Thursday, 7 April 2022
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Markets

•          FOMC Minutes took centre stage yesterday and rightly so. They confirmed willingness from Fed governors to step up the tightening cycle. Many participants noted that one or more [half-percentage-point] increases in the target range could be appropriate at future meetings, particularly if inflation pressures remained elevated or intensified. Apart from the bigger rate hikes, Minutes offered details on the Fed’s balance sheet reduction plan which will be presented and started at the May 4 policy meeting. The Fed will stop reinvesting the proceeds of maturing assets at a monthly pace of $95bn. This will be split over $60bn of US Treasuries and $35bn of mortgage-backed securities. The US central bank gives itself three months’ time to arrive at this pace. Once the quantitative tightening process is decently up and running, the Fed will contemplate active selling of mortgage-backed securities in addition to the natural roll-off. The US central bank indicated earlier that it wants to end up with US Treasuries only (currently $5.8tn) on its balance sheet. The total amount of MBS on the Fed’s $9tn balance sheet is around $2.7tn. If the natural amount of monthly maturities doesn’t reach the targeted $95bn, the Fed will top-up the amount by releasing treasury bills. The Fed’s hasty normalization plans have a feeling of “behind the curve” around them. Only 1 month ago, the Fed was still buying bonds on a net basis. In the previous QT-cycle, it took them one year to hit the maximum speed of $50bn/month.
 
•          The US yield curve steepened again in a daily perspective with 2-5y tenors losing up to 5 bps (3-yr) and 7-30y tenors gaining up to 5.9 bps (20-yr). The German yield curve steepened as well with the pivot point at the 5y. Intraday changes ranged between -1.8 bps (2-yr) and +6.3 bps (30-yr). The trade-weighted dollar set a new recovery high at 99.77, eventually closing around 99.60. EUR/USD dipped below 1.09 for the first time since early March to close at 1.0896. Stock markets didn’t take the message (and the recent bond sell-off) well with key European and US indices losing over 2%. From a technical point of view, the EuroStoxx50 rebound failed to regain lost support just above the 4k, triggering strong return action lower and keeping the sell-on-upticks pattern in place. Today’s eco calendar is thin with only US weekly jobless claims. A speech by BoE chief economist Pill serves as a wildcard. Markets are disconnected with the BoE’s recent more dovish guidance going forward. They don’t think that the BoE will be able to slow its tightening cycle because of the developing cost-of-living crisis.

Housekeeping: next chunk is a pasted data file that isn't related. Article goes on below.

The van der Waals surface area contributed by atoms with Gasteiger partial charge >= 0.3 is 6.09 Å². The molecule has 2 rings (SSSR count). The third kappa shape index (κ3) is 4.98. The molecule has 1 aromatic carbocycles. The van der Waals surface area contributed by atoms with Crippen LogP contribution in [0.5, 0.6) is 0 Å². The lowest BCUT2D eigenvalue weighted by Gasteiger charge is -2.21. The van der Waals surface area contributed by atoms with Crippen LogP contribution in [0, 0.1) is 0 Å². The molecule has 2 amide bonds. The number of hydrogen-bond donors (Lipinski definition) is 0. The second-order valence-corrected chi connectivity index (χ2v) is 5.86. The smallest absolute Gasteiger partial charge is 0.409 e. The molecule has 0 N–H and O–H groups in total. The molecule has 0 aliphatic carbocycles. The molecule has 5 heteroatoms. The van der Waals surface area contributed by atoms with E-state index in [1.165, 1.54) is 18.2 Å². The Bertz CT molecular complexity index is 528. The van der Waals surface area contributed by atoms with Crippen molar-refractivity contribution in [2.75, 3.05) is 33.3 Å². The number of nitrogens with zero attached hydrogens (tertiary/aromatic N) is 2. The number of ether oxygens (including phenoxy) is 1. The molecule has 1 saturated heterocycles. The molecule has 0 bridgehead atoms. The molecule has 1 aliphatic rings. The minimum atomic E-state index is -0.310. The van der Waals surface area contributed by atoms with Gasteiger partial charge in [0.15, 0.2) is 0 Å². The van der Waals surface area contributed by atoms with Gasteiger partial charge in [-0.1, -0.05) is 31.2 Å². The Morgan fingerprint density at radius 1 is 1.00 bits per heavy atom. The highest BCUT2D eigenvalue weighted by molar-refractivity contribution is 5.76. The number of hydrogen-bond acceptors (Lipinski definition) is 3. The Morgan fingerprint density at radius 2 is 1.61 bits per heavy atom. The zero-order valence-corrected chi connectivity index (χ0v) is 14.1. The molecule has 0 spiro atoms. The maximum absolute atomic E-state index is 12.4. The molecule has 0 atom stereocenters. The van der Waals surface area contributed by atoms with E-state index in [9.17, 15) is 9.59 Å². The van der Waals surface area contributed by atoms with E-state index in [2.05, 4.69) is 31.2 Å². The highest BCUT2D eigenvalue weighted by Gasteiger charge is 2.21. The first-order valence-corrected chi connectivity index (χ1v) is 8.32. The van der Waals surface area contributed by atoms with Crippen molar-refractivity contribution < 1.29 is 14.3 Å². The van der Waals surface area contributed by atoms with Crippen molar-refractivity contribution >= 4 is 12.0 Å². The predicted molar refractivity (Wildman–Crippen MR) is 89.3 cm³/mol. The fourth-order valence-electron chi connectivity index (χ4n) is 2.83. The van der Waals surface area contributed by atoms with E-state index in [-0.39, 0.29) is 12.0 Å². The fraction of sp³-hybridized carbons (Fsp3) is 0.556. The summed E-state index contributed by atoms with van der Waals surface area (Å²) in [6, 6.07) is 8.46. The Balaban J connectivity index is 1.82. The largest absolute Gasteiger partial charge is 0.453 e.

News Headlines

•          China’s State Council at a meeting yesterday hinted it will step up monetary policy stimulus to support the economy. It said so as “complexity and uncertainty of domestic and foreign environments have intensified, and some have exceeded expectations”. The State Council didn’t mention any specific steps. Similar hints previously, however, came just days before the central bank cut the reserve requirement ratio. The pledge for more support followed Chinese PMI’s (Caixin) dropping deep into contraction territory as a result of harsh lockdowns and a zero-Covid policy. The Chinese yuan finished stronger yesterday, at USD/CNY 6.36. In a broader perspective, the currency has been remarkably strong even as monetary policy divergence probably couldn’t be bigger.